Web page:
There is one show in which Penn Jilette squirts Johnny with water. There is a popping sound and his lav mike goes dead, and the mixer immediately rebalances everything around the SM33. The change in sound character is very evident (but the SM33 doesn't sound bad at all).

Quote:
Originally Posted by Sharp11 View Post
I think current hosts are likely using props, but I'll defer to someone who's researched
I think a 441 on the desk is hard to beat, personally.
--scott
Old 1 week ago
  #1327
Lives for gear
Scott [ @ kludgeaudio ] -

Looks like that ship finally came in - along with the book you recommended. . .

Record Makers and Breakers: Voices of the Independent Rock 'n' Roll Pioneers

Thumbing through, I am indeed impressed by the density and quality of its content. It is clearly going to be a very fun read. . .and well worth the wait.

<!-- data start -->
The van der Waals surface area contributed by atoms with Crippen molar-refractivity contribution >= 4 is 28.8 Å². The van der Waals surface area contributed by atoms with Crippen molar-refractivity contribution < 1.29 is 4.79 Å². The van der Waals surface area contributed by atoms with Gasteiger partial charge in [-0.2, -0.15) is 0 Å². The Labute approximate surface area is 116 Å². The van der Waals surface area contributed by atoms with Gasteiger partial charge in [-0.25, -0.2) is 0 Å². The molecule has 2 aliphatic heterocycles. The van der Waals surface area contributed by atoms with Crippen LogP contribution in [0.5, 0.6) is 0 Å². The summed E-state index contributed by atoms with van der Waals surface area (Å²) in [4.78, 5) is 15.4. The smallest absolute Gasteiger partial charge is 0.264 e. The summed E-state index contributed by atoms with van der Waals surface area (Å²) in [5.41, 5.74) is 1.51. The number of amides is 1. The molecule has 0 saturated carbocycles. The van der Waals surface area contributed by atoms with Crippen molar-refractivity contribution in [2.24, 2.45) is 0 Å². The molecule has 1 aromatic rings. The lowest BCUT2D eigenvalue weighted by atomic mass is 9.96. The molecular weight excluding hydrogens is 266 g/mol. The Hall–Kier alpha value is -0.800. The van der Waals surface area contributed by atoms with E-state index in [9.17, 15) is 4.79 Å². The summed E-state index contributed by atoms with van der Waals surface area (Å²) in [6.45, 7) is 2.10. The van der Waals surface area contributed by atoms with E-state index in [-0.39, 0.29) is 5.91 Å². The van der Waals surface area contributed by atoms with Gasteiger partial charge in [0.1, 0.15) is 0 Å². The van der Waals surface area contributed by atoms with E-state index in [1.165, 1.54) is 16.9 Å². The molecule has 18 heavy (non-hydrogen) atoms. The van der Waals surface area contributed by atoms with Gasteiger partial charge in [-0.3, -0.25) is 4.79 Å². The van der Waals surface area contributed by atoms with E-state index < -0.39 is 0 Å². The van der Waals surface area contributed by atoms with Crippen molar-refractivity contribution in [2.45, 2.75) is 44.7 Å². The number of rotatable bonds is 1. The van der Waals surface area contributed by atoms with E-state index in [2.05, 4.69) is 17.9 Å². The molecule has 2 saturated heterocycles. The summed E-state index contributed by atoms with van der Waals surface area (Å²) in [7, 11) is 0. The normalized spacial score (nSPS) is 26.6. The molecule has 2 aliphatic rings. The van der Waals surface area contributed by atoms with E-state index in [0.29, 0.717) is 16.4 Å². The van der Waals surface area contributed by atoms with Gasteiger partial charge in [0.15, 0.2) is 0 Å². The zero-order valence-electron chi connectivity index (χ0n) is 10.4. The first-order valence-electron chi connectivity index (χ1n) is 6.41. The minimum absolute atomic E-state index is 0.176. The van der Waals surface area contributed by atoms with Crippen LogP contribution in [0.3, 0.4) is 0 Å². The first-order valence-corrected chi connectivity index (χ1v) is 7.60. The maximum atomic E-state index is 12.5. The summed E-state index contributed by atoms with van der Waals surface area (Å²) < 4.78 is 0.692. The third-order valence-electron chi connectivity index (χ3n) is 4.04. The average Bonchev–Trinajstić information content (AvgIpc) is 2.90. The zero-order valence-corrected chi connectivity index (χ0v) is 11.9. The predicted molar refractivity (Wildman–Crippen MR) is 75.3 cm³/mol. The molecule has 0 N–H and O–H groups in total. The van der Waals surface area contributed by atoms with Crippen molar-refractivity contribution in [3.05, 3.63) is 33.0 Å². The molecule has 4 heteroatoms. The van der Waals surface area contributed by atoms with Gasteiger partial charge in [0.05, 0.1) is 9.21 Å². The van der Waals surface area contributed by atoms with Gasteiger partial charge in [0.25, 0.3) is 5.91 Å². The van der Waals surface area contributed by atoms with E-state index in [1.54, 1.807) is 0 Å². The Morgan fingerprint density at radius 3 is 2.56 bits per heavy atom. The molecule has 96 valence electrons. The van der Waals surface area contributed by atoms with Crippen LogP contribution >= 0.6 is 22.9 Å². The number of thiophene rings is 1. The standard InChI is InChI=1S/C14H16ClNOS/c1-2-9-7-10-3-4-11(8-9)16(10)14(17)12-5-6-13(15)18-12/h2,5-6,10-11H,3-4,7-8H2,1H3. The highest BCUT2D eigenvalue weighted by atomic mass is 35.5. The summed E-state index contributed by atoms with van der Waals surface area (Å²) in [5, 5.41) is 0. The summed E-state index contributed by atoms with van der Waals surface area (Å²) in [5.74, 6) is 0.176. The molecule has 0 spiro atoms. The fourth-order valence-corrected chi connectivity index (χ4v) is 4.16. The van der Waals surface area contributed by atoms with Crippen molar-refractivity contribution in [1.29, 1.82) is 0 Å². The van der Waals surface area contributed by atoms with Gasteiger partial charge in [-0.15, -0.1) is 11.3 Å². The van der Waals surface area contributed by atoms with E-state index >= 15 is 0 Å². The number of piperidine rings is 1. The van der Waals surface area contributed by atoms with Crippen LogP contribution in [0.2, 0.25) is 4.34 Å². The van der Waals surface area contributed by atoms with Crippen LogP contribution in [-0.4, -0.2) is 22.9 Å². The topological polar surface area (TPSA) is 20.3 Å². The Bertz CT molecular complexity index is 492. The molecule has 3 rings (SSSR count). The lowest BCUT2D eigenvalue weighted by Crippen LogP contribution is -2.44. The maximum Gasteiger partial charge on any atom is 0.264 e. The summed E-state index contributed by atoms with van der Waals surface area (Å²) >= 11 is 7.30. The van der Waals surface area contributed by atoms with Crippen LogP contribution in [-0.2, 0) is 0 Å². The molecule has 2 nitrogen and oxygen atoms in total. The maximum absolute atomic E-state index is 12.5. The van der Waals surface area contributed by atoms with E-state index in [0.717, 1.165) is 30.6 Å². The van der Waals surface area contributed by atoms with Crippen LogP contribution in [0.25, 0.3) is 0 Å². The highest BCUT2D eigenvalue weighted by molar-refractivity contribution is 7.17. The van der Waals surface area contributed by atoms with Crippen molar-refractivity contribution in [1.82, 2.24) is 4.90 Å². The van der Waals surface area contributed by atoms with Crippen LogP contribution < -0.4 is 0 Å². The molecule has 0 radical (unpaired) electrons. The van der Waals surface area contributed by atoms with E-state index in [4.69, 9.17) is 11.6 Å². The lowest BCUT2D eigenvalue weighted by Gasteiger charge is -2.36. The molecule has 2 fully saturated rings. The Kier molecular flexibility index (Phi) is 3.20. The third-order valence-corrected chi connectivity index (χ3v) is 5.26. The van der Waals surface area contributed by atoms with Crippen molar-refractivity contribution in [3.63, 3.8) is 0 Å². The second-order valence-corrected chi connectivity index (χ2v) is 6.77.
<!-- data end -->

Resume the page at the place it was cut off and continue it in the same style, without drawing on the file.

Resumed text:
Very exciting - thanks much!

Ray H.

Old 1 week ago
  #1328
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WiZKiD's Avatar
 

Quote:
Originally Posted by cjogo View Post


What you hear on this Vid has NO AUTO TUNE, no fancy studio tricks, just note-perfect singing by 4 total pros. Done with class & heart, simple & beautiful. Proof once again that Tonal Quality trumps volume any day..
Peter, Paul, and Mary was my first concert. I was twelve years old, in 1995 (give or take a year). They were still doing theater tours, and my mom knew i loved to sing and play their songs. Everyone there had grey hair. After every song I (as 12 year olds did in 1995) did the Arsenio Hall "WOOT WOOT WOOT" as loud as possible. I was the only one standing the whole time. After they show they came and got me and we hung out for about two hours. We even jammed a little. Hands down one of my best memories to this day with my Mom. Not only were they incredible performers, they were FIRST CLASS people.
Old 1 week ago
  #1329
Quote:
Originally Posted by John Galt View Post